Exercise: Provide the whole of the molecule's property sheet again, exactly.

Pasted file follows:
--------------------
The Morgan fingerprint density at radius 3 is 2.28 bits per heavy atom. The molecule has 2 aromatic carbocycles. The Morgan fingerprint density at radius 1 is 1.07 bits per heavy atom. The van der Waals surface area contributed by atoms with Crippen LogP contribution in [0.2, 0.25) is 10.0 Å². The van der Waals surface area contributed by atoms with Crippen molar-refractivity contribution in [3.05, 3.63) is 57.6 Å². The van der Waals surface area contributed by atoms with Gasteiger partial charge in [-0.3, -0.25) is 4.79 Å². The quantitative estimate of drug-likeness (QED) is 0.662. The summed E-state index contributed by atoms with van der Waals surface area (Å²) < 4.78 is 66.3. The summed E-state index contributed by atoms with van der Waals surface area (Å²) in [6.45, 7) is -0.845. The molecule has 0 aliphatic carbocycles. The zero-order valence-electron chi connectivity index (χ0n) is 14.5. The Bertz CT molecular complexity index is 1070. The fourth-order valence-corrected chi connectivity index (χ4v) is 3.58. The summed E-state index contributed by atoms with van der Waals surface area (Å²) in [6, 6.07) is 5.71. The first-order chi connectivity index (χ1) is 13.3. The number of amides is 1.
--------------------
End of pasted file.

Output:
The Morgan fingerprint density at radius 3 is 2.28 bits per heavy atom. The molecule has 2 aromatic carbocycles. The Morgan fingerprint density at radius 1 is 1.07 bits per heavy atom. The van der Waals surface area contributed by atoms with Crippen LogP contribution in [0.2, 0.25) is 10.0 Å². The van der Waals surface area contributed by atoms with Crippen molar-refractivity contribution in [3.05, 3.63) is 57.6 Å². The van der Waals surface area contributed by atoms with Gasteiger partial charge in [-0.3, -0.25) is 4.79 Å². The quantitative estimate of drug-likeness (QED) is 0.662. The summed E-state index contributed by atoms with van der Waals surface area (Å²) < 4.78 is 66.3. The summed E-state index contributed by atoms with van der Waals surface area (Å²) in [6.45, 7) is -0.845. The molecule has 0 aliphatic carbocycles. The zero-order valence-electron chi connectivity index (χ0n) is 14.5. The Bertz CT molecular complexity index is 1070. The fourth-order valence-corrected chi connectivity index (χ4v) is 3.58. The summed E-state index contributed by atoms with van der Waals surface area (Å²) in [6, 6.07) is 5.71. The first-order chi connectivity index (χ1) is 13.3. The number of amides is 1.